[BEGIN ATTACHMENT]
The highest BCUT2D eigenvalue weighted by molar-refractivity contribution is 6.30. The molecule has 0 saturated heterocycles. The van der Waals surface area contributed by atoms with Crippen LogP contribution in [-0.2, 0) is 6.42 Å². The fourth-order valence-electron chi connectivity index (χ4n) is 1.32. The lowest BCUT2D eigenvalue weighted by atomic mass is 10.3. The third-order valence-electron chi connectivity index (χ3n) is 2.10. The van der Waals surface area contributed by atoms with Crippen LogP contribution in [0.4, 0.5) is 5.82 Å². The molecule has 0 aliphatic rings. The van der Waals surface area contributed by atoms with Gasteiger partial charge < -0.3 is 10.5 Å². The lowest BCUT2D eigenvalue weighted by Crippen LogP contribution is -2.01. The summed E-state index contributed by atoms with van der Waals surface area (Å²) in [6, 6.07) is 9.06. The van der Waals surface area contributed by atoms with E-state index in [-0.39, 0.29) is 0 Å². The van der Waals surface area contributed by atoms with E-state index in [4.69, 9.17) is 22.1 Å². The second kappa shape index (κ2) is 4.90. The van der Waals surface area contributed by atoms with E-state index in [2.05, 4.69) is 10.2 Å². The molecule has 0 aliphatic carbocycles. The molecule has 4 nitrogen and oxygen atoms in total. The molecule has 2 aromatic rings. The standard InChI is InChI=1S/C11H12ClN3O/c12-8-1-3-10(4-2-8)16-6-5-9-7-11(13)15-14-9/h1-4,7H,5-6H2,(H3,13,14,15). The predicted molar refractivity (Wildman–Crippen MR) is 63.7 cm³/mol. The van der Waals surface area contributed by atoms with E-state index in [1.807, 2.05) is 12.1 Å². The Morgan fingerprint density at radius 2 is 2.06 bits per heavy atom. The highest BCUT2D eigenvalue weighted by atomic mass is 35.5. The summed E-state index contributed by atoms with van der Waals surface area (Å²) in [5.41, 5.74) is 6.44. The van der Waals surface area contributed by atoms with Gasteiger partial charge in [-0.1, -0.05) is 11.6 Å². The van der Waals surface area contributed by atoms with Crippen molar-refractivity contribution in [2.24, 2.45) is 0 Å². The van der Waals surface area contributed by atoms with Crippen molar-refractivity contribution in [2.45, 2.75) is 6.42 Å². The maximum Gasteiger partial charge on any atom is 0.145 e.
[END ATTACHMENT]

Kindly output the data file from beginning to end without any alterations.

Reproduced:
The highest BCUT2D eigenvalue weighted by molar-refractivity contribution is 6.30. The molecule has 0 saturated heterocycles. The van der Waals surface area contributed by atoms with Crippen LogP contribution in [-0.2, 0) is 6.42 Å². The fourth-order valence-electron chi connectivity index (χ4n) is 1.32. The lowest BCUT2D eigenvalue weighted by atomic mass is 10.3. The third-order valence-electron chi connectivity index (χ3n) is 2.10. The van der Waals surface area contributed by atoms with Crippen LogP contribution in [0.4, 0.5) is 5.82 Å². The molecule has 0 aliphatic rings. The van der Waals surface area contributed by atoms with Gasteiger partial charge < -0.3 is 10.5 Å². The lowest BCUT2D eigenvalue weighted by Crippen LogP contribution is -2.01. The summed E-state index contributed by atoms with van der Waals surface area (Å²) in [6, 6.07) is 9.06. The van der Waals surface area contributed by atoms with E-state index in [-0.39, 0.29) is 0 Å². The van der Waals surface area contributed by atoms with E-state index in [4.69, 9.17) is 22.1 Å². The second kappa shape index (κ2) is 4.90. The van der Waals surface area contributed by atoms with E-state index in [2.05, 4.69) is 10.2 Å². The molecule has 0 aliphatic carbocycles. The molecule has 4 nitrogen and oxygen atoms in total. The molecule has 2 aromatic rings. The standard InChI is InChI=1S/C11H12ClN3O/c12-8-1-3-10(4-2-8)16-6-5-9-7-11(13)15-14-9/h1-4,7H,5-6H2,(H3,13,14,15). The predicted molar refractivity (Wildman–Crippen MR) is 63.7 cm³/mol. The van der Waals surface area contributed by atoms with E-state index in [1.807, 2.05) is 12.1 Å². The Morgan fingerprint density at radius 2 is 2.06 bits per heavy atom. The highest BCUT2D eigenvalue weighted by atomic mass is 35.5. The summed E-state index contributed by atoms with van der Waals surface area (Å²) in [5.41, 5.74) is 6.44. The van der Waals surface area contributed by atoms with Gasteiger partial charge in [-0.1, -0.05) is 11.6 Å². The van der Waals surface area contributed by atoms with Crippen molar-refractivity contribution in [2.24, 2.45) is 0 Å². The van der Waals surface area contributed by atoms with Crippen molar-refractivity contribution in [2.45, 2.75) is 6.42 Å². The maximum Gasteiger partial charge on any atom is 0.145 e.